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In May, remember campus mental health resources

May is officially recognized as Mental Health Awareness Month (also simply “Mental Health Month”) in the United States. First championed in 1949, Mental Health Awareness Month is designed to draw attention to mental illness and spread awareness about mental health treatment and support.

According to statistics released by the National Institute of Mental Health and National Alliance on Mental Illness, roughly 1 in 5 adults will experience mental illness in his or her lifetime. More troubling, the average delay between onset of mental illness symptoms and actual treatment is around 10 years.

If you need help — or if you know a friend or loved one in need — we encourage you to take advantage of one of the many resources provided below.

Student Counseling and Psychological Services

Augusta University is committed to the development of the whole person.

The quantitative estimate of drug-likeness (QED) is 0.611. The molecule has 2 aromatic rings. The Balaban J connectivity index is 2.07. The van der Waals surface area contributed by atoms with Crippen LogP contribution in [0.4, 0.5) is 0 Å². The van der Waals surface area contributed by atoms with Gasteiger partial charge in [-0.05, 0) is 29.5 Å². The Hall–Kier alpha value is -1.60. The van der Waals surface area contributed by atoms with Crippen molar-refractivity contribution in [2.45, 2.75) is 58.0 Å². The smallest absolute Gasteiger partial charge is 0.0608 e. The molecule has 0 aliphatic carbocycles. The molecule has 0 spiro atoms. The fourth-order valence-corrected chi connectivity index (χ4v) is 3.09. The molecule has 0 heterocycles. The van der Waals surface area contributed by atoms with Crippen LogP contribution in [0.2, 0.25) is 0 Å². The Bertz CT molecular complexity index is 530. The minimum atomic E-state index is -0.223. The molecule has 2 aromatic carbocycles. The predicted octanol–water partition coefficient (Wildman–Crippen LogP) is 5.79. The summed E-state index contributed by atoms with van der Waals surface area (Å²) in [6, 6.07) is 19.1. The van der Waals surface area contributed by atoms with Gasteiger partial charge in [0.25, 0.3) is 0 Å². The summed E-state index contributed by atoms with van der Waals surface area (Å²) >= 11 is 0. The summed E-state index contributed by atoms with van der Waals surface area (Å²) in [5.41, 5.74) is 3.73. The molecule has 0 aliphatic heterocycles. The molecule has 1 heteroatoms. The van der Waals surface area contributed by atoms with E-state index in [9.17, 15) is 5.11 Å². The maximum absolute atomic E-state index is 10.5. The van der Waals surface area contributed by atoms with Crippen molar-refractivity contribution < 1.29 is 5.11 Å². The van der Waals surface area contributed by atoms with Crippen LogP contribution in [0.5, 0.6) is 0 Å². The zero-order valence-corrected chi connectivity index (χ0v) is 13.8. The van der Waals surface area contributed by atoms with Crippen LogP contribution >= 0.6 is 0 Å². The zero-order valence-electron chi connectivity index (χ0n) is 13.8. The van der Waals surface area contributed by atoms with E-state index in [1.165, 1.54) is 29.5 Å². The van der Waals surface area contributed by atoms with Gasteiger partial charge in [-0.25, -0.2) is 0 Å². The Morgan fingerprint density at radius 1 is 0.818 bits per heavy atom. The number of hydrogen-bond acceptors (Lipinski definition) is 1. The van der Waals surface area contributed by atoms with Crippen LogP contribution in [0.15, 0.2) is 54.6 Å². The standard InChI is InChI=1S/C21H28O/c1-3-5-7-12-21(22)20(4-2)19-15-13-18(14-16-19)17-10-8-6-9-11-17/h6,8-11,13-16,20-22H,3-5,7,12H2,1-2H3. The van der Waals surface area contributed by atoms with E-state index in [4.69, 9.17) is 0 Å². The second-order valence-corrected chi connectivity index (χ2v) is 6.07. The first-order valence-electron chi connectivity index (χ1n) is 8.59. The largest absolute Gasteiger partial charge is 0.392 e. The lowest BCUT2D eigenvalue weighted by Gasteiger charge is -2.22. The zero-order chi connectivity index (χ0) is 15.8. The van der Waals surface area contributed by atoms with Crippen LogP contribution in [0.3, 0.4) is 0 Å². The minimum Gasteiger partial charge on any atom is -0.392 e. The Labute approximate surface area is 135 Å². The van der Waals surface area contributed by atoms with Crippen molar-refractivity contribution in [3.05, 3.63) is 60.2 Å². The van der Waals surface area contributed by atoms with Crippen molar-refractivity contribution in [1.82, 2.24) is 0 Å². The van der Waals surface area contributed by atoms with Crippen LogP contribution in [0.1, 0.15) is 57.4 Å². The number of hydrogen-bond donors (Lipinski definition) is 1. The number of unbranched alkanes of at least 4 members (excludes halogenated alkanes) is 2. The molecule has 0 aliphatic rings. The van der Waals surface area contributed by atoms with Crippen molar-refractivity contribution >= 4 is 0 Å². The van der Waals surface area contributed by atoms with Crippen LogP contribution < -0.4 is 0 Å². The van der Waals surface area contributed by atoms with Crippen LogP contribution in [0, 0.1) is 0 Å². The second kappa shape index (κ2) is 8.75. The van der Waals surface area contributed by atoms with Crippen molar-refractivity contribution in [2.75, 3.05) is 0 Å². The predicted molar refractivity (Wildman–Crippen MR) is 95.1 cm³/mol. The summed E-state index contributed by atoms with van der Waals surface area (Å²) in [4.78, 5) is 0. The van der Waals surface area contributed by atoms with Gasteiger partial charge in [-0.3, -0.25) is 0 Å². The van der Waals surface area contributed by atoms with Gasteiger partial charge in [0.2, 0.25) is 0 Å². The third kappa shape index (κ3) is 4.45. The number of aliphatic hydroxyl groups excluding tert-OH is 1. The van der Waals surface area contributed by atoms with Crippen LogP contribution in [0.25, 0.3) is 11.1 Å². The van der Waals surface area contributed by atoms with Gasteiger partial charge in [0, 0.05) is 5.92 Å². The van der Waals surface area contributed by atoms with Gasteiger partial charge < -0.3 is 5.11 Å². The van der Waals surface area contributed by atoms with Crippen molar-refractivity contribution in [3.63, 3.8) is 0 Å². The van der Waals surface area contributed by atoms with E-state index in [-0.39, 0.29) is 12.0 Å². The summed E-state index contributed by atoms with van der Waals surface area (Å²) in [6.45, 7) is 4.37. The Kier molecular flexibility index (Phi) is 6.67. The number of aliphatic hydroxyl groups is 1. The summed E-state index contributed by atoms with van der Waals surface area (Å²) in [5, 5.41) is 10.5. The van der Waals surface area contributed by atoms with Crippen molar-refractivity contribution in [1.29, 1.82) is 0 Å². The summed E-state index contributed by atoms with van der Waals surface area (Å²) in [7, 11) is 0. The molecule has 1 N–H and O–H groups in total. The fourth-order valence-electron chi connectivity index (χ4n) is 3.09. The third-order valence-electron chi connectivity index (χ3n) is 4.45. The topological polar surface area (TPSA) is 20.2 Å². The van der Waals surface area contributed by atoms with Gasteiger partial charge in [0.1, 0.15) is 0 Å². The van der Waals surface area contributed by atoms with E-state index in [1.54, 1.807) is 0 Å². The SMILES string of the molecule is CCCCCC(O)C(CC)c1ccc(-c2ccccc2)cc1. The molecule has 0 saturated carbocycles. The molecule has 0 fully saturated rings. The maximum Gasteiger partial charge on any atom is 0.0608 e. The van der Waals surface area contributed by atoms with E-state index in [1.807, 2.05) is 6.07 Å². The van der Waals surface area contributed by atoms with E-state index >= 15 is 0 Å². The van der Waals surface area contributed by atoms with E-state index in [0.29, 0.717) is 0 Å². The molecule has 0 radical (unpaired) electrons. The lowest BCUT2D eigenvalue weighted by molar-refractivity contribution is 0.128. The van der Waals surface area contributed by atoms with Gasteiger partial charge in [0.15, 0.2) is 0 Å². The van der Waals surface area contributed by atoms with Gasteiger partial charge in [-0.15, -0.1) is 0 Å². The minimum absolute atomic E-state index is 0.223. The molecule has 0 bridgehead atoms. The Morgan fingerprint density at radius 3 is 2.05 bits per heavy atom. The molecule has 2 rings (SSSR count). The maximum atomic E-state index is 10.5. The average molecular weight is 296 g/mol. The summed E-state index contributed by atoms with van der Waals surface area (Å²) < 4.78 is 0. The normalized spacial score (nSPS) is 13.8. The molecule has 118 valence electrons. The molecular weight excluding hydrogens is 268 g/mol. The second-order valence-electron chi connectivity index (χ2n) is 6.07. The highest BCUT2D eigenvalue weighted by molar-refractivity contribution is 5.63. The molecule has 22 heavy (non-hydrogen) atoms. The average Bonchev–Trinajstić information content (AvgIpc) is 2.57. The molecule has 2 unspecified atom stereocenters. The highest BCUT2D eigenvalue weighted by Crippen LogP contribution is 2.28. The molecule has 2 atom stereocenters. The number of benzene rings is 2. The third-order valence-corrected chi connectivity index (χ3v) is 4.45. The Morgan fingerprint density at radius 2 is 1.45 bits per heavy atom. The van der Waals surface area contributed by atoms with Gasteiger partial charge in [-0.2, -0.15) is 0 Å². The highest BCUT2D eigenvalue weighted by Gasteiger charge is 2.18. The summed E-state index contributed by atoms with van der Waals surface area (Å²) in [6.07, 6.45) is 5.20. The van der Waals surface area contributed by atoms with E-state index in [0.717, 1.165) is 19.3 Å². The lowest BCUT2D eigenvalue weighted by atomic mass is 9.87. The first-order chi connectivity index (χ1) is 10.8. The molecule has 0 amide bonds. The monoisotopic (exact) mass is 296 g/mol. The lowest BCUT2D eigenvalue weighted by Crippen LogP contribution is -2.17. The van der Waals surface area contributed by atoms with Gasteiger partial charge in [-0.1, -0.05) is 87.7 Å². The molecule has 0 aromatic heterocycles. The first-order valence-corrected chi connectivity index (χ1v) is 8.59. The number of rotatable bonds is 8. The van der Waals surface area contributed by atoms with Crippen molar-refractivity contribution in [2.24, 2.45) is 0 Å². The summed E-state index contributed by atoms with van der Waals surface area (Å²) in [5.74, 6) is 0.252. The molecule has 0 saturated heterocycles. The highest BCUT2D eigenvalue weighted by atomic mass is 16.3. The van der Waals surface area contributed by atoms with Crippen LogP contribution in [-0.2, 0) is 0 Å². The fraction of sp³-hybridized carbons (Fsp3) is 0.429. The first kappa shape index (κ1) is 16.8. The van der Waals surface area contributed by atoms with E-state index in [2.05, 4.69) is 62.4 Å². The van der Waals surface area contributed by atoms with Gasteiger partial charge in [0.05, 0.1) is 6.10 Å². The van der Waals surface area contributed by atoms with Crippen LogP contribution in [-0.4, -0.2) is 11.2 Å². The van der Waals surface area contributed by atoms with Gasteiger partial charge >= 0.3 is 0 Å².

Therefore, a highly trained and experienced counseling staff is available to help students with a variety of difficulties that might impact not only a student’s academic work, but overall sense of well-being. Student Counseling and Psychological Services provides direct psychotherapy services, assessment of academic problems, and (with student consent) collaboration with faculty, administrative personnel, or parents to provide necessary supports for struggling students. Psychiatric consultation is also available. Learn more about Student Counseling and Psychological Services.

Campus Assessment Response & Evaluation (CARE) Team

Augusta University’s Campus Assessment Response & Evaluation Team (CARE) specializes in helping faculty, staff and students in distress to find the support and resources they need to cope with mental health or emotional crises.

Submit a CARE report.

“Question, Persuade, Refer” Suicide Prevention Training

The Dental College of Georgia took a massive step to make sure its students get the best mental health care possible. To make sure none of their students ever felt like they had nowhere to turn, DCG invested in “Question, Persuade, Refer” (QPR) Suicide Prevention Training for all of the college’s faculty, staff and employees. Watch to find out how a simple, hour-long training session can make a world of difference in the life of a student.

About the author

Nick Garrett

Nick Garrett is a communications coordinator in the Division of Communications & Marketing at Augusta University. Contact him at 706-446-4802 or ngarret1@augusta.edu.